* @author Kos
     *
     */
    public class CachedPrimes {
     
    	/**
    	 * DEFAULT_CACHE_OF_PRIMES is the minimum amount of cached primes.
    	 * Cache does not shrink below that.
    	 * 
    	 * @version 1.1 2012-10-21 adding resize functionality 
    	 * @version 1.0 2012-08    initial
    	 * @author Kos
    	 */
    	private static final int	DEFAULT_CACHE_OF_PRIMES	= 100;
     
    	/**
    	 * safeguard against blowing up the jvm.
    	 * Even if client creates 1000 CachedPrimes instances, they all re-use the same cache,
    	 * so that part is covered.
    	 */
    	public static final int	MAX_CACHE_OF_PRIMES	= 1000*1000*1000; //a billion should suffice.
     
    	/**
    	 * global array just to keep track of it in this example,
    	 * but you can easily do this within another function.
    	 * will contain true or false values for the first 10,000 integers.
    	 * 
    	 * Note kos: this will still take up unnecessary space, that is, 10000x8 bits.
    	 * What you really want is something of 10000/8 bytes. 
    	 */ 
    	static boolean[] primes=new boolean[DEFAULT_CACHE_OF_PRIMES];
    	static boolean initialized = false;
    	static int size = DEFAULT_CACHE_OF_PRIMES; //allow for growing the primes array.
     
    	/*
    	 * sets up the primesieve.
    	 * Keep private, so that the call must be made from the constructor, like
    	 * CachedPrimes().next() or CachedPrimes.next();
    	 */
    	private static void initialize() {
    	    Arrays.fill(primes,true);        // assume all integers are prime.
    	    primes[0]=primes[1]=false;       // we know 0 and 1 are not prime.
    	    fillSieve(2);
    		initialized = true;	    
    	   }
     
    	/**
    	 * This method can be used to hack directly into the internal store of cached primes.
    	 * Sieving the part [len .._newsize-1] without sieving [1..len]:
    	 * 
    	 * fillSieve starts with a 'known set'.
    	 * 
    	 * Example usage:
    	 * if from &amp;gt; primes.length, will fill, otherwise exit.
    	 *
    	 * @param from
    	 *
    	 * @version 2012-10-21 1.0 initial
    	 * @author Kos
    	 */
    	public static void fillSieve(int from) {
    		int base = 2; 
     
    		//pre: primes[from..] are all false. Some of primes[2..from] are true.
    		for (int i=from;ifrom are prime
    		}
    		/*
    		 * pre: Some of primes[2..from] are true. primes[from..] are all true. 
    		 * if they are a multiple, make em false.
    		 */
    		for (int i=base;i&amp;lt;primes.length;i++) {
    			/*
    			 * if i is not prime, then primes[i] was already set to false,
    			 * because i is a multiple of a prime p and something, and p was already passed,
    			 * so only if primes[i]==true we need all multiples up to primes.length.
    			 */
    	        if(primes[i]) {
    	            for (int j=base;from&amp;lt;i*j &amp;amp;&amp;amp; i*j&amp;lt;primes.length ; j++) {
    	                primes[i*j]=false;
    	            }
    	        }
    	    }
    	}
     
     
    	public CachedPrimes(){
    		_setup(DEFAULT_CACHE_OF_PRIMES);
    	}
     
     
    	public CachedPrimes(int cache){
    		_setup(cache);
    	}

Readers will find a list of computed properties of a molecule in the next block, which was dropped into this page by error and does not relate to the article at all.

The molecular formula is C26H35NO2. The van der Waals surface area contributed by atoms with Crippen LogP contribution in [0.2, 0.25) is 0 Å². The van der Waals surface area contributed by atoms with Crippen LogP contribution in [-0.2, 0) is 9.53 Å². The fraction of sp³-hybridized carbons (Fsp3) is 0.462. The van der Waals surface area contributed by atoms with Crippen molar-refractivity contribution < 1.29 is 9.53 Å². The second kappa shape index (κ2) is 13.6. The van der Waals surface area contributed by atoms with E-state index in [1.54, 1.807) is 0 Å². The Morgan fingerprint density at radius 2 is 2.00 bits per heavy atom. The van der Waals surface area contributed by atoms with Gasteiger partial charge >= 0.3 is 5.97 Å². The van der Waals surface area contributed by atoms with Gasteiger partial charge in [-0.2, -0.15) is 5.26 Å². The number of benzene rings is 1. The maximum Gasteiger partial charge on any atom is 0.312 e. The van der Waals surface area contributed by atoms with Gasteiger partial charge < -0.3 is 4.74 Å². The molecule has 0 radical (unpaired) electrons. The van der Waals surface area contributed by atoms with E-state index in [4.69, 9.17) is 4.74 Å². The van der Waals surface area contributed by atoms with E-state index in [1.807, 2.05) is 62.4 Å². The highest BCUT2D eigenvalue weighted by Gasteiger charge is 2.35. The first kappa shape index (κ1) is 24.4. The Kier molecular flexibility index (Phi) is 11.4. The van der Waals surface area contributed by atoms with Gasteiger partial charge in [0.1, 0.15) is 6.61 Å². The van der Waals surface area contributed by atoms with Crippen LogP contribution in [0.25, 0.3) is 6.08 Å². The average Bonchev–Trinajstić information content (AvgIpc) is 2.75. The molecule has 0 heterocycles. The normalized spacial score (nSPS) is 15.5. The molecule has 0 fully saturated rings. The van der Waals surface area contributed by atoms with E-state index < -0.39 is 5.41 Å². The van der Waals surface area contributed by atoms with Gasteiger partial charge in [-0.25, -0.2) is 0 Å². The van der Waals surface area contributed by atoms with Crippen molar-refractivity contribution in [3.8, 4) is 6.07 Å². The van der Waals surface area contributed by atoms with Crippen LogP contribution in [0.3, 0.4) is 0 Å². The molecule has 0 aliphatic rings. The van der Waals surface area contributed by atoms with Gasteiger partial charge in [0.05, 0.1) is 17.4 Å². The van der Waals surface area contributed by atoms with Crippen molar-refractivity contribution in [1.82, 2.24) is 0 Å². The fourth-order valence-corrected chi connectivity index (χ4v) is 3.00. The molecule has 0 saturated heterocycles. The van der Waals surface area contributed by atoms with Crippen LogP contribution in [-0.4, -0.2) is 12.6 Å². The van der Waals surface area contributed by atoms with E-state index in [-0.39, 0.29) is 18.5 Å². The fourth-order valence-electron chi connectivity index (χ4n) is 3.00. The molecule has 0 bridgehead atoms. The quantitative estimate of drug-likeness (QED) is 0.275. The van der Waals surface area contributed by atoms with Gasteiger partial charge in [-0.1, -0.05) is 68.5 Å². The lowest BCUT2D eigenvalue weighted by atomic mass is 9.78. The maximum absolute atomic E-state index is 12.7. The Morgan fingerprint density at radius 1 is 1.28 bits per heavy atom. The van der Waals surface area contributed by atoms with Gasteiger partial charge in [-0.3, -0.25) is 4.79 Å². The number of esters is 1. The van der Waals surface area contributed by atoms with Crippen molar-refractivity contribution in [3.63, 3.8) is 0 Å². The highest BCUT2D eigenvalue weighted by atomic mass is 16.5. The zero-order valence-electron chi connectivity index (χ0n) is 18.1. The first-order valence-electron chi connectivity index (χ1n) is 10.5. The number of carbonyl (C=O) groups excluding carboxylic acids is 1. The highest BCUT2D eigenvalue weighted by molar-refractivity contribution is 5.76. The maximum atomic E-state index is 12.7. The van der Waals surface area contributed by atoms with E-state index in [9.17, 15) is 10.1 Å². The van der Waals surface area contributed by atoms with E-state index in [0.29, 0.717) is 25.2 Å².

/**
    	 * This method is the generic constructor.
    	 * @version 2012-09 1.0 initial
    	 * @author Kos
    	 */
    	private void _setup(int cache) {
    		primes=new boolean[cache];
    		initialize();		
    	}
     
    	/*
    	 * METHODS
    	 */
     
    	/**
    	 * 
    	 * This method grows or shrinks the cache
    	 * 
    	 * @param newsize
    	 *
    	 * @version 1.0 2012-10-21 initial
    	 * @author Kos
    	 */
    	private static void resize(int newsize){
    		//no initialize needed because it is private		
     
    		if(newsize&amp;gt;MAX_CACHE_OF_PRIMES){
    			System.out.println(&quot;newsize &amp;gt; &quot;+MAX_CACHE_OF_PRIMES+&quot; -&amp;gt; newsize &quot;+newsize+&quot; rejected -&amp;gt; CachedPrimes cache size kept at &quot; + DEFAULT_CACHE_OF_PRIMES);
    			newsize = MAX_CACHE_OF_PRIMES;			
    		}
     
    		if(newsize CachedPrimes cache size kept above &quot; + DEFAULT_CACHE_OF_PRIMES);
    			return;
    		}
    		int len = primes.length;
    		int half = len&amp;gt;&amp;gt;1;
    		int db = len&amp;lt; newsize &amp;amp;&amp;amp; newsize &amp;gt; half ){
    			System.out.println(&quot;newsize &quot;+newsize+&quot; rejected (size=&quot;+len+&quot;)-&amp;gt; CachedPrimes shrinks only below &quot; + half);
    			return; //debug because it is a side effect of the caller
    		}
    		//at least double it, or shrink it to below half:
    		int _newsize =  len&amp;lt; newsize &amp;amp;&amp;amp; newsize &amp;lt; db ? db : newsize;
    		boolean[] _primes= Arrays.copyOf(primes,_newsize);
    		//calculate the rest if needed
    		primes = _primes;
    		/*
    		 * until the end.. that is, until [_newsize-1]
    		 */
    		fillSieve(len); 
    	}
     
    	/**
    	 * This method returns (if already computed, else computes) if n is prime.
    	 * 
    	 * Example usage:
    	 * isPrime(11) -&amp;gt; true
    	 * isPrime(12) -&amp;gt; false
    	 * isPrime( 0 ) -&amp;gt; false + warning.
    	 * isPrime(-11) -&amp;gt; false + warning.
    	 * isPrime(1e1111) -&amp;gt; illegal argument (too big).
    	 *
    	 * @param n
    	 * @return
    	 *
    	 * @version 2012- 1.0 initial
    	 * @author Kos
    	 */
    	public static boolean isPrime(int n) {
    		if(nMAX_CACHE_OF_PRIMES){
    			throw new IllegalArgumentException(n+&quot;==n&amp;gt;MAX_CACHE_OF_PRIMES=&quot; + MAX_CACHE_OF_PRIMES+&quot; -&amp;gt; isPrime(n) n too big. Exiting...&quot;);
    		}
     
    		if(n==1) return false;
    		//n&amp;gt;=2:
    		resize(n+1);
    	    return primes[n]; //simple, huh?
    	}
     
    	/**
    	 * 
    	 * This method returns the same number if it is a prime, or else the nearest prime &amp;gt;n.